Supreme Court Splinters Over State Secrets Privilege

Today, the Supreme Court published its opinion. United States v. Zubaydah, where the Court ruled the U.S. Court of Appeals was incorrectly deciding that the State Secrets privilege didn’t apply information that could confirm or denial the existence of a CIA Detention Site in Poland within the context of a Discovery dispute.

Justice Stephen Breyer provided the Court with the opinion. However, the Court is in chaos. The Court split in two.

BREYER, J., delivered the opinion of the Court, except as to Parts II–B–2 and III. ROBERTS, C. J., joined that opinion in full, KAVANAUGH and BARRETT, JJ., joined as to all but Part II–B–2, KAGAN, J., joined as to all but Parts III and IV and the judgment of dismissal, and THOMAS and ALITO, JJ., joined Part IV. THOMAS, J. submitted an opinion concurring partially and concurring to the judgment. ALITO,J., also joined. KAVANAUGH J. submitted an opinion concurring partly, to which BARRETT J. joined. KAGAN J. filed an opinion concurring partially and disapproving in part. GORSUCH,J., filed an opposing opinion. SOTOMAYOR joined.

Breyer, Roberts Kavanaugh and Barrett concurred in the judgement. Thomas, Alito, and Thomas were also included. Kagan concurred and dissented, Sotomayor & Gorsuch being the two dissenters.

This is Justice Breyer’s summary of the decision

Abu Zubaydah, a detainee in the Guantánamo Bay Naval Base, and his attorney filed an ex parte 28 U. S. C. §1782 motion in Federal District Court seeking to subpoena two former Central Intelligence Agency contractors. Zubaydah wanted information to use in Polish litigation about the treatment he received in 2002 and 2003 at a CIA site. Zubaydah claims that it was in Poland. See 28 U. S. C. §1782 (permitting district courts to order production of testimony or documents “for use in a proceeding in a foreign . . . tribunal”). The Government intervened. The government intervened and quashed the subpoenas, which were based upon the state secrets privilege. This privilege permits the Government to block the release of any information it believes would be harmful to national security. United States v. Reynolds, 345 U. S. 1, 6–7 (1953).

The majority of the Court of Appeals of Ninth Circuit accepted Government’s privilege claim. Husayn v Mitchell, 938 F. 3d 1123, 1134 (2019). It found that privileges did not include information regarding the exact location of detention sites, as Zubaydah claims to have seen in Poland. Ibid. The Court of Appeals believed that the site’s location had already been publicly disclosed and that the state secrets privilege did not bar disclosure of information that was no longer secret (and which, in any  event, was being sought from private parties). You are invited to sign up., at 1132–1133. The Government argues that the privilege should apply because Zubaydah’s discovery request could  force former CIA contractors to confirm the location of the detention site and that confirmation would itself significantly harm national security interests. We believe that the government has given sufficient evidence to support its claims of harm, and the privilege should be applied. We affirm the Ninth Circuit’s opposite holding.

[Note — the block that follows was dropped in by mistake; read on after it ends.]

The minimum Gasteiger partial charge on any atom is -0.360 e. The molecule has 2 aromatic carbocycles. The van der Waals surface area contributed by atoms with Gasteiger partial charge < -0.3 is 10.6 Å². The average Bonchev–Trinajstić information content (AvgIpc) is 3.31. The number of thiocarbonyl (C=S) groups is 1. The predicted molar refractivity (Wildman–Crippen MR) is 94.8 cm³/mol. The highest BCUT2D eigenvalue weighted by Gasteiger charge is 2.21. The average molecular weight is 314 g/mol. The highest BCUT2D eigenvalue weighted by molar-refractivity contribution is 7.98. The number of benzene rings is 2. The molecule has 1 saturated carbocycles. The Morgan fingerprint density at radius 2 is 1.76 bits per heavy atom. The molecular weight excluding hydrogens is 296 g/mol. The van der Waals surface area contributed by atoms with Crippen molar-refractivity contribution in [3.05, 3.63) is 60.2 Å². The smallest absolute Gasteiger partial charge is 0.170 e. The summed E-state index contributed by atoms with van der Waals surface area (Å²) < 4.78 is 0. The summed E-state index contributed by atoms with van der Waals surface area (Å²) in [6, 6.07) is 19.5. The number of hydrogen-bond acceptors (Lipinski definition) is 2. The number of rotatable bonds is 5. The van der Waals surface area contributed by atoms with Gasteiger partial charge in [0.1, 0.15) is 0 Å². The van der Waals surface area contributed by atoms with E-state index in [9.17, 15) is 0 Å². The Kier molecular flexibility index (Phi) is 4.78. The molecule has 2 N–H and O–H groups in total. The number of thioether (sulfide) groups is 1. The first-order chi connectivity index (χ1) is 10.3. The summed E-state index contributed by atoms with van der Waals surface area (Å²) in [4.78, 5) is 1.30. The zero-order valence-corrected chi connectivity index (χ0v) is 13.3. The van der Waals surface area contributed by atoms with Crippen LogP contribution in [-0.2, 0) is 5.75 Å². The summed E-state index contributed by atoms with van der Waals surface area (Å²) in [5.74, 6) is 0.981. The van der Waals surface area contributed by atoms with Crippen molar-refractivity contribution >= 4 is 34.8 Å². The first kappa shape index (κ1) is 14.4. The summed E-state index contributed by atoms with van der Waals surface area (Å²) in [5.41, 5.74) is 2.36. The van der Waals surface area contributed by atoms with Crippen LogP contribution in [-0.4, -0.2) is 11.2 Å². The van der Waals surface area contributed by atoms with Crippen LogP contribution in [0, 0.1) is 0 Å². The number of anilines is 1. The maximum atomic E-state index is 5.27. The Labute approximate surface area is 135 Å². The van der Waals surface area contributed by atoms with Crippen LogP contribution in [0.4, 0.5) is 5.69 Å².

Justice Gorsuch’s disapproval (again joined by Justice Sotomayor), begins:

We cannot be ignorant of the facts as citizens, and that is where it becomes dangerous. Watts v. Indiana, 338 U. S. 49, 52 (1949). The case goes well beyond this point. Zubaydah is seeking information on his torture by the CIA. It was two decades ago that the events were discussed. These events have been long declassified. These documents have been the subject of official reports, books, and movies. Still, the government seeks to have this suit dismissed on the ground it implicates a state secret—and today the Court acquiesces in that request. The government may be spared from some modest embarrassment by ending this suit. We should be respectful and not assume it will protect any secrets.

It ends:

This argument is not valid if it’s dismissed at the outset. This has nothing to do the possibility that some government agents may accidentally use “Poland” as a synonym. This has nothing to do the fact that Zubaydah can freely testify to his own experiences. Fears that courts might not be able to utilize familiar tools for disaggregating discovery about certain topics (location, foreign citizens) and others (interrogation methods, treatment, conditions of confinement), are all unfounded. The government seems to want this case dismissed in order to hinder the Polish criminal investigation, or at the very least delay further embarrassment regarding past crimes. This is perhaps understandable at one level. These facts are difficult to grasp. We know already that our government treated Zubaydah brutally—more than 80 waterboarding sessions, hundreds of hours of live burial, and what it calls “rectal rehydration.” The government may have additional evidence in its vaults. These facts are embarrassing, but there’s no secret in the state. The Court is committed to truth and law. Our vision should never be obscured by shame.